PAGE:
Please let me preface my post with this humble acknowledgement: Math is not my strong suit. I struggled through the basics at every level. My high school geometry teacher, normally sweet and patient with her students was so addled by my energetically inept interpretation of her beloved subject she actually asked me to drop her class and promise to never put another unsuspecting maths teacher through her agony.
When asked by others why I dropped geometry, I would explain, “To me, geometry is like standing in front of an ancient column adorned with Greek inscriptions and attempting to use the Hebrew alphabet to translate them into Russian so an Arab could read them and my mind just isn’t agile enough to make that many leaps all at once.
I say this so you will have great pity for me and perhaps understand why I’m quite literally agonizing over the mathematical side of Sarah Palin’s quitting arguement regarding ethics violations complaints and how much they’ve cost Joe the Alaska Guy.
“These frivilous lawsuits and ethics complaints have cost Alaska thousands of hours and millions of dollars – and have so bogged down our system of government I have to quit in order to get anything done – blah blah blah…” Ok that’s probably not a direct quote but certainly it’s close enough for moose shoes.
It is my understanding, from asking folks in this previous post, (special hattip to EyeOnYou & not that sarah) that there are three members of the Alaska State Personnel Board. They are all volunteers and not on the state payroll. It is their job to review complaints against state employees and either dismiss or press forward. When they cannot decide amongst themselves if a complaint has merit or not, they turn the complaint over to a solicitor for advice. Said solicitor now makes the actual assessment of the complaint, determines if it has validity and either recommends to the board to dismiss the complaint flat out, or to proceed with a full investigation.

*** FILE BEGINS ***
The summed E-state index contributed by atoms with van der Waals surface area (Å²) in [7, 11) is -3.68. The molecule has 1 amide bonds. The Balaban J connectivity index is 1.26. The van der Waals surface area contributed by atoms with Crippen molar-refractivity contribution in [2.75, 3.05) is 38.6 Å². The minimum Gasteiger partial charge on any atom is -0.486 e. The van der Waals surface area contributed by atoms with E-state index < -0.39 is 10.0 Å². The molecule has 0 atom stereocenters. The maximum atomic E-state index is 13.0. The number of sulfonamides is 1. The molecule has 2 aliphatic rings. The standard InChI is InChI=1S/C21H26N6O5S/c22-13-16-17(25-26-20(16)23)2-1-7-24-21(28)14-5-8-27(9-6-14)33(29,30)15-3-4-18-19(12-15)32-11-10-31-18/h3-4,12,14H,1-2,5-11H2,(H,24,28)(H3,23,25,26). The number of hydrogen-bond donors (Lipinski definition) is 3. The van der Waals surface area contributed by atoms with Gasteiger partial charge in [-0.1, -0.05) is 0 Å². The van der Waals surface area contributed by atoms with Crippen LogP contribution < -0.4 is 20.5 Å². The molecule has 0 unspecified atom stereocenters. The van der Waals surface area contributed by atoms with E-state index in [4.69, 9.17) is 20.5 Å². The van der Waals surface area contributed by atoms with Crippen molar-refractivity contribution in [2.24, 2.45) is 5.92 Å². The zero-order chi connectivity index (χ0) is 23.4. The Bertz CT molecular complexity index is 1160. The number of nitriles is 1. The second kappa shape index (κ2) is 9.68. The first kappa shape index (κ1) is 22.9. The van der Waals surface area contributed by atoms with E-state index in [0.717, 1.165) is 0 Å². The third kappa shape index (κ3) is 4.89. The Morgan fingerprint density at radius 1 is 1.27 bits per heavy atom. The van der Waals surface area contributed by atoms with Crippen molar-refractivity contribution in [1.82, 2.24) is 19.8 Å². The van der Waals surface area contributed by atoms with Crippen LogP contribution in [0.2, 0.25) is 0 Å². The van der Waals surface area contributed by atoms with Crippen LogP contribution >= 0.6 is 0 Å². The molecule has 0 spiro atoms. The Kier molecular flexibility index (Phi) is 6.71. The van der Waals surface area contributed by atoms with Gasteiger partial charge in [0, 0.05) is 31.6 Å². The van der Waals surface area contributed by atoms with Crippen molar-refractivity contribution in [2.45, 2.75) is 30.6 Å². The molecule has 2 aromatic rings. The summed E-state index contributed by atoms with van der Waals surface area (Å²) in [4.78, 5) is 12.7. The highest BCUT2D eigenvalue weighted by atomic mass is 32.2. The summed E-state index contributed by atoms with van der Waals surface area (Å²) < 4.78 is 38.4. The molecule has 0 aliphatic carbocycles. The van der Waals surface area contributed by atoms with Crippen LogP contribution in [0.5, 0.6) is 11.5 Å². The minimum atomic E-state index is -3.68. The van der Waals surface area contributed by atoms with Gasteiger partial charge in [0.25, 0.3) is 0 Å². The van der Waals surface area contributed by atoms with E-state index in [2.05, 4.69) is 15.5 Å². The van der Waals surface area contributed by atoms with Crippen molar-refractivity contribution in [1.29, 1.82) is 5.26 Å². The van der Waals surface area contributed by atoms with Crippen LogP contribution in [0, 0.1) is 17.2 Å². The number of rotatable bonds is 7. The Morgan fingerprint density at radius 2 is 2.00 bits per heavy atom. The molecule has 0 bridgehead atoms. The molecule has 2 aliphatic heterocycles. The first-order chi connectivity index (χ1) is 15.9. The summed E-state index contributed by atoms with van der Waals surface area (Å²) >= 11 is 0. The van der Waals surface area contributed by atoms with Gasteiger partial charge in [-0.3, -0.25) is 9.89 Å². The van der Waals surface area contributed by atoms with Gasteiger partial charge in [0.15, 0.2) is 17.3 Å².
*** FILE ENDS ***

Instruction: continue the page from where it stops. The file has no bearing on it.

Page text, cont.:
Please note that more than a dozen of these ethics violations complaints have been summarily dismissed, thereby not creating any cost other than the hours put in by the legal team (and since I am not privy to the actual name of the legal team I fondly refer to it as the legal team of Palin Hollers & I Jump). Granted legal costs can be substantial, but none of the complaints dismissed included court or litigation fees, and none played out in front of a jury. So reasonably, one would assume the actual review costs would have only reflected research and investigation.
Get comfy. the maths part is next. Try looking out of only one eye.
There are 52 weeks in a year with 40 hours in each full-time work week. Subtracting an average of five holidays per year, plus one week’s vacation, plus five sick days, the average full-time employee works approximately 1,952 hours a year. That’s not counting coffeebreaks, personal telephone calls, coming in late, leaving early, chatting with co-workers, daydreaming, family emergencies, inter-office parties for showers or birthdays, running errands or reading non-work-related emails, twitters and blogs. So let’s be fair and call it an even 1,900 hours of actual labour per full-time position per year.